The Pimlico Mystery
Adelaide was born in France on December 19th, 1855. Her mother was an Englishwoman named Clara Chamberlain. Clara was married to a French mathematics teacher named Adolphe Collet de la Tremoille, but he was apparently not Adelaide’s biological father. was said that her real father was "an Englishman of good social position," but even this was never established.
When Adelaide was 19, her father arranged a marriage for her. She was sent to England, where a 30-year-old grocer named Edwin Bartlett was - to put it bluntly - given a large sum of money to marry her.
The marriage contract had three stipulations - Edwin had to take sole responsibility for Adelaide, promise never to refer to her dodgy background, and to continue her education. Immediately after the pair married on April 6th, 1875, Edwin packed his bride off to a boarding-school in Stoke Newington. Adelaide remained there for a year, after which she was sent to a Protestant convent in Belgium. Although a Catholic, she converted to her new husband's religion. It was not until late in 1877 that she returned to England, and she and Edwin finally began their life together.
The Bartletts remained childless until 1881, when, after a long, difficult labour, Adelaide gave birth to a stillborn child. Edwin had refused her nurse's advice to call a (male) doctor during a difficult labour because he did not want another man "to interfere with her". She found the entire experience so traumatic that she vowed she would never become pregnant again.
In 1883, the Bartletts moved to Merton Abbey, near Wimbledon, where they made the acquaintance of the local Wesleyan pastor, 27-year-old George Dyson. The trio soon became the closest of friends. Edwin made Dyson executor of his will, in which he left his entire estate to Adelaide, on condition that she did not remarry. Later Edwin redrew the will, four months before he died, removing the bar on Adelaide remarrying.
Towards the end of 1885, Adelaide asked Dyson to get some chloroform that had been prescribed by the doctor treating Edwin, Dr. Alfred Leach. Leach would later admit that he prescribed it reluctantly, but at the insistence of his patient. Under the laws of the day, one had to sign a book at the chemist's pharmacy as a record of buying medical poisons, but only for large amounts; Dyson bought four small bottles of chloroform instead of one large bottle, and bought them in several shops, claiming that he needed it to remove grease stains. Only after Edwin's death, did Dyson claim to suddenly realise how suspicious his actions were.
On New Year's Eve, December 31st, 1885, Edwin Bartlett returned from a visit to the dentist and went to sleep alongside Adelaide in their Pimlico flat. Just before 4am the next morning Adelaide asked their maid to fetch Dr Leach, fearing Edwin was dead, before rousing the landlady. Edwin's stomach was filled
Edwin's alleged suicide might have been believed and his death considered free of foul play, except that his father, who had always detested Adelaide and had earlier accused her of having an affair with Edwin's younger brother, became extremely suspicious and persuaded authorities to look into the death.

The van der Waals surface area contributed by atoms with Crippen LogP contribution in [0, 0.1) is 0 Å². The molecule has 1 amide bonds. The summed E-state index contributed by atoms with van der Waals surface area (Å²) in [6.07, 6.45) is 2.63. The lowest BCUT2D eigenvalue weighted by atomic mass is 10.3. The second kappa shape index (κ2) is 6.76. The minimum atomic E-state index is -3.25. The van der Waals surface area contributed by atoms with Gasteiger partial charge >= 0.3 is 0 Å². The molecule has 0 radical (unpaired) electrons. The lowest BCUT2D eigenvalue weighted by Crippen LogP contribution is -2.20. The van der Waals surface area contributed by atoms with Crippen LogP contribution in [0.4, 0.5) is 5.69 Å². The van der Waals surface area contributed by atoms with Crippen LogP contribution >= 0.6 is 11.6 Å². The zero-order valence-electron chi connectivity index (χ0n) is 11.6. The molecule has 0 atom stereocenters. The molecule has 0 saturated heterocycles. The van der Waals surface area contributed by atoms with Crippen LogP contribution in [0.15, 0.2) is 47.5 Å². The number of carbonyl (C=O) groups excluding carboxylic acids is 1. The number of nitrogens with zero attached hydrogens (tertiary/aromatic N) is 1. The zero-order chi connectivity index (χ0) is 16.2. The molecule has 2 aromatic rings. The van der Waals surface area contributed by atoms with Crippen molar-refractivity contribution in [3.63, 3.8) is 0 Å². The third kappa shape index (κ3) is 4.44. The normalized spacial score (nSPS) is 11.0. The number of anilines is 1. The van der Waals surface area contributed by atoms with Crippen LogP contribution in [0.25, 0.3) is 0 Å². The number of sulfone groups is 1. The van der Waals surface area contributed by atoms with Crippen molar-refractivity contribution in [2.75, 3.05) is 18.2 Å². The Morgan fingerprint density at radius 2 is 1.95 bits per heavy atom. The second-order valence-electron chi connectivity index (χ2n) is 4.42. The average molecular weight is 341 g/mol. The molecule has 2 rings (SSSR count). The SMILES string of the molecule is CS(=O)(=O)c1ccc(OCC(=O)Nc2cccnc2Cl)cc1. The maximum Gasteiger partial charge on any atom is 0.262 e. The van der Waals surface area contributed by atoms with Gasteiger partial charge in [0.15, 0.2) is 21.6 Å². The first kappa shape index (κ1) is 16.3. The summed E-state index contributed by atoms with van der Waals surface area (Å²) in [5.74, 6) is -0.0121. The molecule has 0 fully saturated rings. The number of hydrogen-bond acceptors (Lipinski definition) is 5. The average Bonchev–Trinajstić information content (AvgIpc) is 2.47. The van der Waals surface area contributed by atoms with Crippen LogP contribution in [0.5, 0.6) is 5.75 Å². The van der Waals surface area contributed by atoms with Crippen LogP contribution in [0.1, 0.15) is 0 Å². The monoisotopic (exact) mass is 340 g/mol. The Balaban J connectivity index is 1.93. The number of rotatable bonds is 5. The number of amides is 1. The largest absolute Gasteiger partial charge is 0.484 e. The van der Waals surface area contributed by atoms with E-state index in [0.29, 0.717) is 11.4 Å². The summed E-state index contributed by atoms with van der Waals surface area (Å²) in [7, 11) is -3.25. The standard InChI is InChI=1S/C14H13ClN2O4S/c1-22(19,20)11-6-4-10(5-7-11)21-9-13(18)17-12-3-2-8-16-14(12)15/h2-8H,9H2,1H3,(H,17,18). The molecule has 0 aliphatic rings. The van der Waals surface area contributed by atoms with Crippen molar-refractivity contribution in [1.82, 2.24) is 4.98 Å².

An inquest returned a verdict of wilful murder by Adelaide Bartlett, with George Dyson being an accessory before the fact, and they were both arrested.
The trial opened on 12th April 1886, attracting great press coverage both in the UK and abroad. At the opening of the trial charges were read out against both George Dyson and Adelaide, but the prosecution immediately asked for the charges against Dyson to be dropped and he was formally acquitted. This enabled the prosecution to call him as a prosecution witness, but also made it possible for the defence to take advantage of his testimony.
Adelaide Bartlett was defended by Sir Edward Clarke, who suggested Thomas Bartlett had committed suicide. Clarke's taking on the case was rumoured to be due to Adelaide's mysterious father's intervention. The prosecution was in the hands of the current Attorney General, Sir Charles Russell.
Adelaide was not able to testify in her own defence (something not possible for defendants until the Criminal Evidence Act 1898) and the defence called no witnesses, although it did give a six-hour closing statement to the court.
The main forensic aid to Mrs. Bartlett is that liquid chloroform reached the stomach without burning the sides of the throat and the larynx. Edwin did not have such burns on his body. This bolstered the suicide theory, for such rapid drinking suggested that the drinker rushed the poisoned drink down. When the jury returned to court after considering its verdict the foreman said: “Although we think grave suspicion is attached to the prisoner, we do not think there is sufficient evidence to show how or by whom the chloroform was administered”. The foreman then confirmed that the verdict was not guilty, which was greeted with ‘rapturous applause’, public opinion having moved in Adelaide's favour during the course of the trial.
The issue of how the poison got into Edwin's stomach without burning him internally in the throat led the famous surgeon, Sir James Paget, to make his famous quip. "Now that she has been acquitted for murder and cannot be tried again, she should tell us in the interest of science how she did it!"
After the trial both Adelaide Bartlett and Reverend George Dyson vanished from public notice. The authors of The Life of Sir Edward Clarke (1939) report that they had an "impression" that Adelaide Bartlett later married George Dyson, but that they had also heard a theory that the two never met again.